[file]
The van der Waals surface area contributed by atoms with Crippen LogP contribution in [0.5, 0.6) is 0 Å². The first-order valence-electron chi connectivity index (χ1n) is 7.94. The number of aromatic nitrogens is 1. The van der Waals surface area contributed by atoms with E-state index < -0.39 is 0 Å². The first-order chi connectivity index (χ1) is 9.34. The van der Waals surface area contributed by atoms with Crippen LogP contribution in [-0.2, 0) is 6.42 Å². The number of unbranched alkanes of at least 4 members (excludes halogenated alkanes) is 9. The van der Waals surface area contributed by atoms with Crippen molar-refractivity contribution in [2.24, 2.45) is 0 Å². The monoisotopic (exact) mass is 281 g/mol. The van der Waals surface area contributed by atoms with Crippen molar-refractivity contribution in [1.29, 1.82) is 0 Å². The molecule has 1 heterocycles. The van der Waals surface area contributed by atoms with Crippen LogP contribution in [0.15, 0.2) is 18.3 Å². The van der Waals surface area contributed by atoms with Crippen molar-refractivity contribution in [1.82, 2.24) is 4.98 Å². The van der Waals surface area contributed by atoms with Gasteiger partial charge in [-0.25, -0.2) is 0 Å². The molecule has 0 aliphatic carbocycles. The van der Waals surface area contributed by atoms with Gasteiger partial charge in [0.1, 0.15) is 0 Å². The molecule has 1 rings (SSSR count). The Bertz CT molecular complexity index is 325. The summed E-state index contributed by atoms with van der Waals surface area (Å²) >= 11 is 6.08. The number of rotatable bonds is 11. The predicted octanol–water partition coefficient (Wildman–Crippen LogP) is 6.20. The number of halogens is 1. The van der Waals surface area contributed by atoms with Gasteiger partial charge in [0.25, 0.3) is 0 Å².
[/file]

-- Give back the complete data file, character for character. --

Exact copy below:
The van der Waals surface area contributed by atoms with Crippen LogP contribution in [0.5, 0.6) is 0 Å². The first-order valence-electron chi connectivity index (χ1n) is 7.94. The number of aromatic nitrogens is 1. The van der Waals surface area contributed by atoms with E-state index < -0.39 is 0 Å². The first-order chi connectivity index (χ1) is 9.34. The van der Waals surface area contributed by atoms with Crippen LogP contribution in [-0.2, 0) is 6.42 Å². The number of unbranched alkanes of at least 4 members (excludes halogenated alkanes) is 9. The van der Waals surface area contributed by atoms with Crippen molar-refractivity contribution in [2.24, 2.45) is 0 Å². The monoisotopic (exact) mass is 281 g/mol. The van der Waals surface area contributed by atoms with Crippen molar-refractivity contribution in [1.29, 1.82) is 0 Å². The molecule has 1 heterocycles. The van der Waals surface area contributed by atoms with Crippen LogP contribution in [0.15, 0.2) is 18.3 Å². The van der Waals surface area contributed by atoms with Crippen molar-refractivity contribution in [1.82, 2.24) is 4.98 Å². The van der Waals surface area contributed by atoms with Gasteiger partial charge in [-0.25, -0.2) is 0 Å². The molecule has 0 aliphatic carbocycles. The van der Waals surface area contributed by atoms with Gasteiger partial charge in [0.1, 0.15) is 0 Å². The molecule has 1 rings (SSSR count). The Bertz CT molecular complexity index is 325. The summed E-state index contributed by atoms with van der Waals surface area (Å²) >= 11 is 6.08. The number of rotatable bonds is 11. The predicted octanol–water partition coefficient (Wildman–Crippen LogP) is 6.20. The number of halogens is 1. The van der Waals surface area contributed by atoms with Gasteiger partial charge in [0.25, 0.3) is 0 Å².